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Location: Student of University of Mumbai, Maharastra State, India
Distribution: Redhat Linux 9.0, Knoppix LIVE CD, Ubuntu Live CD, Kubuntu Live CD
I think, there are much better applications and pretty good support for a variety of hardware in Fedora than in Redhat 9. However, I would opt for KDE environment during installation of Fedora ...
Also, I am not sure, but Fedora has a built-in installation for Apache Server
My question in return is why would anyone install RHL9 today?
“Because I have the CDs”, “Because I am familiar with it”, “Because it’s a small installation” and “Because it runs the 2.4 kernel” are not good reasons. And those are typical reasons people give in this forum.
I have a copy of RHL9 on one system and it strikes me as archaic and slow every time I run it.
Fedora Core is the evolution of Redhat Linux. Another way to look at it is that Redhat Linux 9 is a 2.5 year old version of Fedora Core. You just need to ask yourself why you would want to run older software, when new versions of the packages are available. The current stable 2.6 kernel is faster than the 2.4 kernel (even on old hardware - I've used it on a 486SX25), and vastly more capable.
Some folks still run Windows95, just as some folks are installing Redhat 9, and claiming that it's because their hardware isn't good enough for the latest software. That doesn't make sense to me with the cost of hardware today. When we bought a 486 with 8MB of RAM and a 500MB disk for $4000 (in 1980's dollars), hardware costs drove the choice of software. Today, brand new PCs with 1.5GHz CPUs, 128MB RAM and 40GB disk can be had for $220. Move on; change is good.
Keep in mind that Redhat split their product offerings after RH9. They spun-off Fedora as a community organisation to make a test-bed/hobbyist distro that's released every 6 months and has the latest and newest technologies in it (eg. SeLInux, Xen). They sell RH Enterprise Linux (RHEL) for businesses and servers who want something that's certified, well tested, stable and is supported for 5 years. Also, since the software they used to make RHEL is open source they've put the source packages up on their FTP site. There are no multiple RHEL-rebuild distros that take the source packages and rebuild them, this is a way to effectively get RHEL without having to pay to get the updates. See www.centos.org for example.
So if you're looking for a desktop distro use Fedora, for a server use RHEL or Centos.
Quick reply to this question is perhaps a working example of a sense of conservatism that runs through institutions. I suspect RH9 is around because of a conservative-based corporate, institutional desire for stability at the price of any novelty and substantive progress. I mean: at the University of Virginia’s School of Architecture, upgrading the Mac Operating system occurred at a faster rate than Windows operating system. The trouble is; however, the best CAD and GIS applications run on Windows. So for this reason, one which I did not agree with, the Tech staff ran Windows NT service Pack what ever all the way until 2002—maybe later. I was called a “maverick” for installing NT’s service packs before they did. All of this seems to me a major reason that Red Hat 9 is still in play when clearly Fedora is the choice to go with “personally.” But if you were responsible for entire School within a Major University, does the lack of features concern you more than the stability of the system. ---- Perhaps I am off on this point. It is simply that—an idea that I experienced and was frustrated by during my residency in graduate level classes. I see one big weakness with my argument; and that is Redhat/Fedora is not the same as Windows NT/Windows 2000 relationship. The level of quality of Windows is pretty poor the more I work successfully with Apple X and bum and stumble around with Fedora Core 4. So the starting point of quality is quite different from a beginning point of view. So maybe its stability, stability, stability and a very conservative approach to novelty substantive progress . . . . . that offers an answer to the question of what is different between Fedora and Red Hat 9. . . . I do know, just a thought Tim TDW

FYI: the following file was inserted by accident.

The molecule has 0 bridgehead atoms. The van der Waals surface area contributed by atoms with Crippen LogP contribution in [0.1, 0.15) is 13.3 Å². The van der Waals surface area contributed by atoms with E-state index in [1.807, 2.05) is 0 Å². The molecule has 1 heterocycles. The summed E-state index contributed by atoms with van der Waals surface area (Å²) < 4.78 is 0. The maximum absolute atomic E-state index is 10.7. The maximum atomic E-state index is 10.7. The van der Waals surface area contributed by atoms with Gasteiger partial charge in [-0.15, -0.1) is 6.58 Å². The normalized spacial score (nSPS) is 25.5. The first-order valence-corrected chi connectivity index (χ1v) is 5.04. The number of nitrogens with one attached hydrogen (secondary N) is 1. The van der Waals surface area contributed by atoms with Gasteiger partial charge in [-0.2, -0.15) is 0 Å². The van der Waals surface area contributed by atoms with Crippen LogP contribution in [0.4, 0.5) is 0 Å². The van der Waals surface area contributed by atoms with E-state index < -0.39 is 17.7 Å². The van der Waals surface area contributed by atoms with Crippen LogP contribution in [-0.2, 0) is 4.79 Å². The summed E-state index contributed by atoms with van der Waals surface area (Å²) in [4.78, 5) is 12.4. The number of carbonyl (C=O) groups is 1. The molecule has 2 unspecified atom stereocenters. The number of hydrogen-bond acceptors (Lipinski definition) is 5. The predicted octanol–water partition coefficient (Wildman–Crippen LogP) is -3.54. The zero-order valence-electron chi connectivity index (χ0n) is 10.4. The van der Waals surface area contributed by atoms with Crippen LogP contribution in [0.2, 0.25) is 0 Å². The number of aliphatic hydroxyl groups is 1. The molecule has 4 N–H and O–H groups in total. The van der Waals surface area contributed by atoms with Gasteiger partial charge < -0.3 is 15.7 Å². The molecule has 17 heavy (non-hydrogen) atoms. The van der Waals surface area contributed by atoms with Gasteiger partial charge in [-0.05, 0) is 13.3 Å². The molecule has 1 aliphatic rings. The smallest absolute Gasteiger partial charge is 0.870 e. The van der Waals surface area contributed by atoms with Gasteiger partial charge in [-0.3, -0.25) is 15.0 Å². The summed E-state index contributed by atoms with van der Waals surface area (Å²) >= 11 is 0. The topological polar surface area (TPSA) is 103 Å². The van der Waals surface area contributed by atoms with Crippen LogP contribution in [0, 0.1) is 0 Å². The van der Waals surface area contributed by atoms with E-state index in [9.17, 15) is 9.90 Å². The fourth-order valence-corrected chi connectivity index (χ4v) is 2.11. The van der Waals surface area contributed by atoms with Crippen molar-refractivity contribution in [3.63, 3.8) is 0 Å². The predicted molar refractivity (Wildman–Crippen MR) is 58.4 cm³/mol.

You can still get exceptional stability with Fedora, using the same techique - stay a release behind. I'm currently running FC3 on 7 assorted machines (laptops and desktops). It's rock solid, and I updated nightly. I've being doing this since FC was split from RH as a community project, and I've never had a stability problem. FC4 will be a little rocky for a while, but by the time FC5 rolls out, FC4 will be a stable product. There's no reason to run 4 releases behind (what RH9 effectively is) in the name of stability. That would be like running Windows 98 now!
Last edited by macemoneta; 10-13-2005 at 11:33 PM.